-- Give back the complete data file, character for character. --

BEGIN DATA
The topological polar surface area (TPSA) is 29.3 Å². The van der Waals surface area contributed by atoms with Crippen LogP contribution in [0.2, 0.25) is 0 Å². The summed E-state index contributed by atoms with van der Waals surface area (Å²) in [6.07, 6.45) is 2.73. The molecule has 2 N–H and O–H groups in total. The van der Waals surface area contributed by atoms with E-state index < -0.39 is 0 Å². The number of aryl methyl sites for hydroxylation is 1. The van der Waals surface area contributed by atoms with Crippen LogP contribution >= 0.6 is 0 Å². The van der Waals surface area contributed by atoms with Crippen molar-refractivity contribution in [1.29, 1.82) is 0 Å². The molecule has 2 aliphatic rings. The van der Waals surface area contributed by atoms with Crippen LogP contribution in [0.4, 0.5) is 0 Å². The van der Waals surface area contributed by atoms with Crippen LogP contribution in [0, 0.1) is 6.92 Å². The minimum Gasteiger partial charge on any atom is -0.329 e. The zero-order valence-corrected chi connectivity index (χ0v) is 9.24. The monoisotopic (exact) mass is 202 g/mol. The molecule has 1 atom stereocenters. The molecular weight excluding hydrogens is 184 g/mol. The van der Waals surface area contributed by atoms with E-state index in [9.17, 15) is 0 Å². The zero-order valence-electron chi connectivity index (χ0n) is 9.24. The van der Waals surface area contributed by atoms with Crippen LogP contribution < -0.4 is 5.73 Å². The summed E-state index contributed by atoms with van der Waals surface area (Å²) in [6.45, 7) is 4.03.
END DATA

The topological polar surface area (TPSA) is 29.3 Å². The van der Waals surface area contributed by atoms with Crippen LogP contribution in [0.2, 0.25) is 0 Å². The summed E-state index contributed by atoms with van der Waals surface area (Å²) in [6.07, 6.45) is 2.73. The molecule has 2 N–H and O–H groups in total. The van der Waals surface area contributed by atoms with E-state index < -0.39 is 0 Å². The number of aryl methyl sites for hydroxylation is 1. The van der Waals surface area contributed by atoms with Crippen LogP contribution >= 0.6 is 0 Å². The van der Waals surface area contributed by atoms with Crippen molar-refractivity contribution in [1.29, 1.82) is 0 Å². The molecule has 2 aliphatic rings. The van der Waals surface area contributed by atoms with Crippen LogP contribution in [0.4, 0.5) is 0 Å². The van der Waals surface area contributed by atoms with Crippen LogP contribution in [0, 0.1) is 6.92 Å². The minimum Gasteiger partial charge on any atom is -0.329 e. The zero-order valence-corrected chi connectivity index (χ0v) is 9.24. The monoisotopic (exact) mass is 202 g/mol. The molecule has 1 atom stereocenters. The molecular weight excluding hydrogens is 184 g/mol. The van der Waals surface area contributed by atoms with E-state index in [9.17, 15) is 0 Å². The zero-order valence-electron chi connectivity index (χ0n) is 9.24. The van der Waals surface area contributed by atoms with Crippen LogP contribution < -0.4 is 5.73 Å². The summed E-state index contributed by atoms with van der Waals surface area (Å²) in [6.45, 7) is 4.03.